Raymond Loewy made Exner an offer to take over Studebaker design. When he left, he took a young guy with him who had just been given the Cadillac studio. So rather than give me Buick, they gave me Cadillac, which broke my heart. However, it was the best move because Cadillac was the only car Earl ever gave a damn about. He wouldn't fix up Pontiacs or the others, just LaSalles and Cadillacs.
I got very close with Earl because the first one I got into was the Cadillac Sixty Special, which was going to be a LaSalle. I did that with him looking over my shoulder. It was the first car without running boards, and the first car without belt moldings. It was really the first hardtop, and the first car with a deck and not just a little trunk on it.
Naturally, Earl spent more time on Cadillac than anything because he was a consultant for Cadillac for a couple of years before Sloan hired him to do the whole job. He just worked for Cadillac on a retainer.
Q. WERE YOU AS INTIMIDATED BY EARL AS SOME OF THE OTHER GUYS WERE?
A. Yeah, I had great respect for him. He was a big man. In the early days, he was a rough boy. He could really holler. The Fisher brothers...Earl would really let them know what the he thought. He would scare the hell out of anybody.
He never worked me over too bad. Oh, a couple of times, but we must have had the same chemistry because we got along well. I seemed to know what he wanted and didn't stumble too much. I had seen him chew some guys out so bad that they had to go to psychiatrists.
Q. HOW MUCH DID EARL INFLUENCE YOUR WORK OVER THE YEARS?
A. Our tastes differed. I look back, and I admire the man because he started all this.
He had a tendency to make fat, rounded heavy things. I think it was because he was a big man. I like sharp, razor edges in contrast to his rounded deals. When they threw the reins over to me, it didn't take me long to get back into a sheer look.
Earl was heavy on chrome although I don't blame him. In those days, sales people had a lot to say. The more chrome, the better the car. The cheap car had nothing. The first time that we really proved that people like cars without chrome was the Riviera. At that time, Pontiac couldn't get in on that body so we made the Grand Prix. While it wasn't a custom body, it had the same lack of chrome.
In those days, the Europeans called it Detroit iron. They said we put chrome on with trowels, and 1958 was the end of that era. Those were the big "chrome" cars.
Q. CHROME AND FINS....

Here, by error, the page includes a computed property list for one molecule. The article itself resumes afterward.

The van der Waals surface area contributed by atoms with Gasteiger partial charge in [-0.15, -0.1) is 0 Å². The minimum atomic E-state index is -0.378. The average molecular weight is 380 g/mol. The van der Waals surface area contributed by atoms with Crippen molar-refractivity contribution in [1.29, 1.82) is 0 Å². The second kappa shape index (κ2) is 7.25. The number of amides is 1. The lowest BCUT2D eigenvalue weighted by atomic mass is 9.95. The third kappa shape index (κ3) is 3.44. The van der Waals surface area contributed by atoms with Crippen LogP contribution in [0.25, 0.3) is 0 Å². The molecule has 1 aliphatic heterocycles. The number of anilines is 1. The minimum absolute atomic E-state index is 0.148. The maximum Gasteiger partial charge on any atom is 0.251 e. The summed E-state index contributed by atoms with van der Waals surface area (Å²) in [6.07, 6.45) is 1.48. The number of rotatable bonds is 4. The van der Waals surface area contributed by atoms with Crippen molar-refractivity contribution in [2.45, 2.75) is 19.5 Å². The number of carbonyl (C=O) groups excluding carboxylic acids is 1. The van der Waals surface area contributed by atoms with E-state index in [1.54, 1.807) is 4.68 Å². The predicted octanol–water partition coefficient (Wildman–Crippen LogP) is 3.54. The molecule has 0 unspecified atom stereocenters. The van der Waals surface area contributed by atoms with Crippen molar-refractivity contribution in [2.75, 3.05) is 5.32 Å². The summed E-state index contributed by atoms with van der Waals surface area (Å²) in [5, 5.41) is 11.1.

A. 1959 was the fins. Back to back, the worst car we ever did!
Q. AS HEAD OF DESIGN FOR THE WORLD'S LARGEST AUTO MAKER, HAVE YOU HAD TO WORK UNDER ANY SPECIAL RESTRAINTS?
A. I realize this; you can sell a limited amount of anything. You can make a special car that you like, but it is priced so they can't sell. While I say I don't give a damn about costs, I'm mature enough, and I've been around long enough that I have to look at the buyer's viewpoint. "Would I pay that much money for that?" You can't make a $10,000 Chevrolet. Well, pretty soon we're going to be there.
Q. WHAT DO YOU SEE IN THE FUTURE FOR THE DESIGN BUSINESS?
A. When all this bumper and safety stuff started, friends of mine told me--"Boy, you're going to be out of a job." Well, we've worked more overtime, worked longer hours, and done more design than we ever did.
The designer becomes more important every hour. Why? Because the mileages all have to be the same; the horsepower's going to have to be the same. The only difference between Ford, Chrysler and GM is going to be the looks.
You can't campaign safety. You can't say, "I have a safer car." They have all got to be the same, not just General Motors, but everyone. The mileage is on everybody's back. The styling is going to be the difference; if you make a funny car like the Pacer, no way are people going to buy that Easter Egg!
Q. OUTSIDE OF GM, ARE THERE ANY CARS ON THE ROAD TODAY THAT TURN YOU ON?
A. At home recently, I had a Jaguar, a Rolls Royce, and a new Ferrari, a GTB. I think Farina's stuff is still great except that big $90,000 job. I said, "You must have been sick or something because that's no good."
I think the Jaguar sedan is still one of the best looking sedans in the world. That coupe that they just did is a mess. It looks like 10 people did it, and they all got their own way. I think the new Porsche is good looking.
Q. IS THE BUSINESS OF DESIGNING CARS AS MUCH FUN AS IT USED TO BE? IS THE MAGIC STILL THERE?
A. We have gone through some tough programs. I know before (James) Roche retired and this bumper thing hit us, we were having a hell of a time getting done. He saw me later at the Proving Ground, and he couldn't get over that we really made 'em good looking. We fought like hell through that series and then, thank God, we still had the Eldorados and Toronados.
After the 30's, with the long hoods and the Cadillac 12s and 16s, the real classic cars, we went into a dumpy age of warty looking cars.
The Riviera started it again, thank God. The old Sixty Special really was a forerunner of this. It was a special Cadillac. Really, it was like the Riviera, and the A specials--Grand Prix, Monte Carlo, the Camaro, Firebird and the Corvettes.
I think in my era we saved it. We got the love back into it. All of a sudden, the corporation found that's what sells. Nobody wants Vanilla. You can't sell a dumb, square car!